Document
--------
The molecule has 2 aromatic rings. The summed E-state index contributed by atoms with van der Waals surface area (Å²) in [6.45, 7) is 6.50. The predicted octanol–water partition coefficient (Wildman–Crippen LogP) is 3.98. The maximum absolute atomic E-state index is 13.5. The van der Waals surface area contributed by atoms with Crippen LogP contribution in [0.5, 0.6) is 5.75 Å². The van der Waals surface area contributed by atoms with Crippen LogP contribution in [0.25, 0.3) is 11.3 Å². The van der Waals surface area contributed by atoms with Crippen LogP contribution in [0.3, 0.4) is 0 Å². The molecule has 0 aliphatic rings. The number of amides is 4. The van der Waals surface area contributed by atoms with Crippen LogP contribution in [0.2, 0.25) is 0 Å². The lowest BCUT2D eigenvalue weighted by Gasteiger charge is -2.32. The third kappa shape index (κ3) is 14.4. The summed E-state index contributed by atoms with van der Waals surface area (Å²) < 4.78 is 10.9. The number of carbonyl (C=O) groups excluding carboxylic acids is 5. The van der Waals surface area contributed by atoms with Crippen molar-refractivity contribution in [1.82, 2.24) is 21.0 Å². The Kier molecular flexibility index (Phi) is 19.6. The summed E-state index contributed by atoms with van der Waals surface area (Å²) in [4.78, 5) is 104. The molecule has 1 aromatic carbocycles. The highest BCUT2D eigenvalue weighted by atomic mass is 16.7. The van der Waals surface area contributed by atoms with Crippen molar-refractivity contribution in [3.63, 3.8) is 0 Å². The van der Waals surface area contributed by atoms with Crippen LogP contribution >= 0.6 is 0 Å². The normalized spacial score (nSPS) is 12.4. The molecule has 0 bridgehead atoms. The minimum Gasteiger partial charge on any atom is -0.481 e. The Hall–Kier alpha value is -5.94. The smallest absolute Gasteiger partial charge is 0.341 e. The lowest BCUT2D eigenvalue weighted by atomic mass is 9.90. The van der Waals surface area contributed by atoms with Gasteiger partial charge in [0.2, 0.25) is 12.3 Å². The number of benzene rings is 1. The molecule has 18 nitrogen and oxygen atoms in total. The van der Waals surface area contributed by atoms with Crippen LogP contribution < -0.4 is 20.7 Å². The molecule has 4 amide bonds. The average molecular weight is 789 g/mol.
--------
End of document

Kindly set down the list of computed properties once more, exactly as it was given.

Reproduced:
The molecule has 2 aromatic rings. The summed E-state index contributed by atoms with van der Waals surface area (Å²) in [6.45, 7) is 6.50. The predicted octanol–water partition coefficient (Wildman–Crippen LogP) is 3.98. The maximum absolute atomic E-state index is 13.5. The van der Waals surface area contributed by atoms with Crippen LogP contribution in [0.5, 0.6) is 5.75 Å². The van der Waals surface area contributed by atoms with Crippen LogP contribution in [0.25, 0.3) is 11.3 Å². The van der Waals surface area contributed by atoms with Crippen LogP contribution in [0.3, 0.4) is 0 Å². The molecule has 0 aliphatic rings. The number of amides is 4. The van der Waals surface area contributed by atoms with Crippen LogP contribution in [0.2, 0.25) is 0 Å². The lowest BCUT2D eigenvalue weighted by Gasteiger charge is -2.32. The third kappa shape index (κ3) is 14.4. The summed E-state index contributed by atoms with van der Waals surface area (Å²) < 4.78 is 10.9. The number of carbonyl (C=O) groups excluding carboxylic acids is 5. The van der Waals surface area contributed by atoms with Crippen molar-refractivity contribution in [1.82, 2.24) is 21.0 Å². The Kier molecular flexibility index (Phi) is 19.6. The summed E-state index contributed by atoms with van der Waals surface area (Å²) in [4.78, 5) is 104. The molecule has 1 aromatic carbocycles. The highest BCUT2D eigenvalue weighted by atomic mass is 16.7. The van der Waals surface area contributed by atoms with Crippen molar-refractivity contribution in [3.63, 3.8) is 0 Å². The van der Waals surface area contributed by atoms with Crippen LogP contribution >= 0.6 is 0 Å². The normalized spacial score (nSPS) is 12.4. The molecule has 0 bridgehead atoms. The minimum Gasteiger partial charge on any atom is -0.481 e. The Hall–Kier alpha value is -5.94. The smallest absolute Gasteiger partial charge is 0.341 e. The lowest BCUT2D eigenvalue weighted by atomic mass is 9.90. The van der Waals surface area contributed by atoms with Gasteiger partial charge in [0.2, 0.25) is 12.3 Å². The number of benzene rings is 1. The molecule has 18 nitrogen and oxygen atoms in total. The van der Waals surface area contributed by atoms with Crippen LogP contribution < -0.4 is 20.7 Å². The molecule has 4 amide bonds. The average molecular weight is 789 g/mol.